During rush hour in Manhattan, you’re likely to encounter just as many pedestrians using Eighth Avenue’s protected bike lane as you will cyclists.
The problem isn’t necessarily that people are unwilling to walk on the sidewalk; it’s that the sidewalks on this busy midtown avenue cannot accommodate the volume of pedestrian traffic, especially between Penn Station and the Port Authority Bus Terminal. This creates a rather chaotic — and potentially dangerous — environment for both pedestrians and cyclists, as the video illustrates.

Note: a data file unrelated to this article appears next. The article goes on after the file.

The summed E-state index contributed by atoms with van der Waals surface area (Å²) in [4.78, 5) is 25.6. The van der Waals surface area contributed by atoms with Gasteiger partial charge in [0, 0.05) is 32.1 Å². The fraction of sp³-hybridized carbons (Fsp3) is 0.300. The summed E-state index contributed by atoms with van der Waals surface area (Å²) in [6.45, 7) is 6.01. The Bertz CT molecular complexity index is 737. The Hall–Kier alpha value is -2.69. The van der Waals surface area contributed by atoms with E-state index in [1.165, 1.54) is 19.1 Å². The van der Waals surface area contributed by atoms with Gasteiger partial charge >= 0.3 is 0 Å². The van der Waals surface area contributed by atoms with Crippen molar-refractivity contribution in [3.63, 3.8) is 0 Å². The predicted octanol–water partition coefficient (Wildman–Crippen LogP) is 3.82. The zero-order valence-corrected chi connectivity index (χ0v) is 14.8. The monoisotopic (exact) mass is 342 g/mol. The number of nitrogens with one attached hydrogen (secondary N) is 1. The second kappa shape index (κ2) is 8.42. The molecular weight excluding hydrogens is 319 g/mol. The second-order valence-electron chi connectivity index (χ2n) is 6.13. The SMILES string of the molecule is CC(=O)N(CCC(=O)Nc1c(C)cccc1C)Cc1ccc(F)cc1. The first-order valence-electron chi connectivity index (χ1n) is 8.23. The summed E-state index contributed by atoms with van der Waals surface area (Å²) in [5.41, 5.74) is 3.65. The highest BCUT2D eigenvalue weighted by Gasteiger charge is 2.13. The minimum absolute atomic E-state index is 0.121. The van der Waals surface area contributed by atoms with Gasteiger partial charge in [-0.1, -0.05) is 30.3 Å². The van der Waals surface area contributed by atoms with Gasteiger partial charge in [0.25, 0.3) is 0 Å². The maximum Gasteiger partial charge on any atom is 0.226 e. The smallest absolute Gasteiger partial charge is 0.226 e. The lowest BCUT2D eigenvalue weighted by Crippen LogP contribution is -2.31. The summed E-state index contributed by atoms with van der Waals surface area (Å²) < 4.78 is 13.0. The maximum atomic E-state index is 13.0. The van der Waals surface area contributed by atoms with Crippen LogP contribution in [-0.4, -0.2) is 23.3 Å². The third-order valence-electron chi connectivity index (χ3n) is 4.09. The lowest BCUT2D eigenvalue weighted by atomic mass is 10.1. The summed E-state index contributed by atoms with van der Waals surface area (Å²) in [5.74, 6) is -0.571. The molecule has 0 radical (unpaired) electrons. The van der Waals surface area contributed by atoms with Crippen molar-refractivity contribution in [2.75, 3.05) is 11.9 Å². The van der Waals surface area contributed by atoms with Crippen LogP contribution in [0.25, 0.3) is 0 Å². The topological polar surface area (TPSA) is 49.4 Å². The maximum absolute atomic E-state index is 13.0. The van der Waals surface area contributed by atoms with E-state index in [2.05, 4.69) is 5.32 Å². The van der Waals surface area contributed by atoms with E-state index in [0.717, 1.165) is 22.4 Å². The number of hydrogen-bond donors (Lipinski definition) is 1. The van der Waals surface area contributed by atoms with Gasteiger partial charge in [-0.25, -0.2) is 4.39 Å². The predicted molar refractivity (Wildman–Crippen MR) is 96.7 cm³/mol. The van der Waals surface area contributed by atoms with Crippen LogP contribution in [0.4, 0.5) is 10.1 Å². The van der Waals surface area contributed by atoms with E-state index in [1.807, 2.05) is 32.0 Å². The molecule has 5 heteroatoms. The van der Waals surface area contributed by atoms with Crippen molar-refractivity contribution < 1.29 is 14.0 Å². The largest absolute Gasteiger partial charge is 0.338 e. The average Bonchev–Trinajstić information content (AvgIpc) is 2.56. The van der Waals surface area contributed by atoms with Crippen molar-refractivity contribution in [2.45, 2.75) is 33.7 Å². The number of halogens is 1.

The situation on Eighth Avenue should be instructive for the New York City Department of Transportation as a study on protected bike lanes and pedestrian improvements for Fifth and Sixth Avenues moves forward.
The City has been making steady progress on creating a robust network of bike routes that minimize conflicts between cyclists and vehicular traffic. The next step is to ensure that street redesign projects also provide ample sidewalks to accommodate New York City’s most prevalent travel mode — even if it means losing vehicular travel lanes. Doing so would discourage people from using protected bike lanes as extensions of the sidewalk, thereby minimizing conflicts between cyclists and pedestrians.